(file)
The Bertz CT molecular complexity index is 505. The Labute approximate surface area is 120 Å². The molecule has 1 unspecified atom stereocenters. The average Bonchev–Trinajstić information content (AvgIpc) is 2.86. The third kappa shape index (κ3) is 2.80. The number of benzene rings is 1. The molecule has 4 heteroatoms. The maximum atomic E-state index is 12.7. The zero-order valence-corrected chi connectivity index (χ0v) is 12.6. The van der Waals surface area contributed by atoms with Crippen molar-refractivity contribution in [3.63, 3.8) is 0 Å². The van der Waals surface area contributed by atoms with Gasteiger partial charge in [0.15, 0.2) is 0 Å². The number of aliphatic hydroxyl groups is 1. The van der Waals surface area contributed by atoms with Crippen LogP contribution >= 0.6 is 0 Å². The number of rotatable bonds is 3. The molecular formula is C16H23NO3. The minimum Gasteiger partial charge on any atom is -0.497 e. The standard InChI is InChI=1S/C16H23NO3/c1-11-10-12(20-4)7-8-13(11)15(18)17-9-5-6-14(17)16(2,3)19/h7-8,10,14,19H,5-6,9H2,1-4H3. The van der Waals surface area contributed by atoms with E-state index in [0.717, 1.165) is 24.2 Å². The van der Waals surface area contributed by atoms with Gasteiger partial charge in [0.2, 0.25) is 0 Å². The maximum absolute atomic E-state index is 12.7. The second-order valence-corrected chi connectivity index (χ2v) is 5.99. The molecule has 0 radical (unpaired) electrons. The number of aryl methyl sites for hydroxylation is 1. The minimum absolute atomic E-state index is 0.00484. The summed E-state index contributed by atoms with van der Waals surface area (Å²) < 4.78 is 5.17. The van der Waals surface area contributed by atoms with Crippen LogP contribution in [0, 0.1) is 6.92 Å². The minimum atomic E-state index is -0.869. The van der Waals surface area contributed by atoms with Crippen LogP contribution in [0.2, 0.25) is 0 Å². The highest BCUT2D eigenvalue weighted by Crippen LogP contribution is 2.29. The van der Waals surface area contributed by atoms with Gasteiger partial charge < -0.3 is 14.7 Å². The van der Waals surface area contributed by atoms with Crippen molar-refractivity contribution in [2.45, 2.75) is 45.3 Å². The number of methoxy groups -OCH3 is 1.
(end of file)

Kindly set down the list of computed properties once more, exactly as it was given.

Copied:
The Bertz CT molecular complexity index is 505. The Labute approximate surface area is 120 Å². The molecule has 1 unspecified atom stereocenters. The average Bonchev–Trinajstić information content (AvgIpc) is 2.86. The third kappa shape index (κ3) is 2.80. The number of benzene rings is 1. The molecule has 4 heteroatoms. The maximum atomic E-state index is 12.7. The zero-order valence-corrected chi connectivity index (χ0v) is 12.6. The van der Waals surface area contributed by atoms with Crippen molar-refractivity contribution in [3.63, 3.8) is 0 Å². The van der Waals surface area contributed by atoms with Gasteiger partial charge in [0.15, 0.2) is 0 Å². The number of aliphatic hydroxyl groups is 1. The van der Waals surface area contributed by atoms with Crippen LogP contribution >= 0.6 is 0 Å². The number of rotatable bonds is 3. The molecular formula is C16H23NO3. The minimum Gasteiger partial charge on any atom is -0.497 e. The standard InChI is InChI=1S/C16H23NO3/c1-11-10-12(20-4)7-8-13(11)15(18)17-9-5-6-14(17)16(2,3)19/h7-8,10,14,19H,5-6,9H2,1-4H3. The van der Waals surface area contributed by atoms with E-state index in [0.717, 1.165) is 24.2 Å². The van der Waals surface area contributed by atoms with Gasteiger partial charge in [0.2, 0.25) is 0 Å². The maximum absolute atomic E-state index is 12.7. The second-order valence-corrected chi connectivity index (χ2v) is 5.99. The molecule has 0 radical (unpaired) electrons. The number of aryl methyl sites for hydroxylation is 1. The minimum absolute atomic E-state index is 0.00484. The summed E-state index contributed by atoms with van der Waals surface area (Å²) < 4.78 is 5.17. The van der Waals surface area contributed by atoms with Crippen LogP contribution in [0, 0.1) is 6.92 Å². The minimum atomic E-state index is -0.869. The van der Waals surface area contributed by atoms with Crippen LogP contribution in [0.2, 0.25) is 0 Å². The highest BCUT2D eigenvalue weighted by Crippen LogP contribution is 2.29. The van der Waals surface area contributed by atoms with Gasteiger partial charge < -0.3 is 14.7 Å². The van der Waals surface area contributed by atoms with Crippen molar-refractivity contribution in [2.45, 2.75) is 45.3 Å². The number of methoxy groups -OCH3 is 1.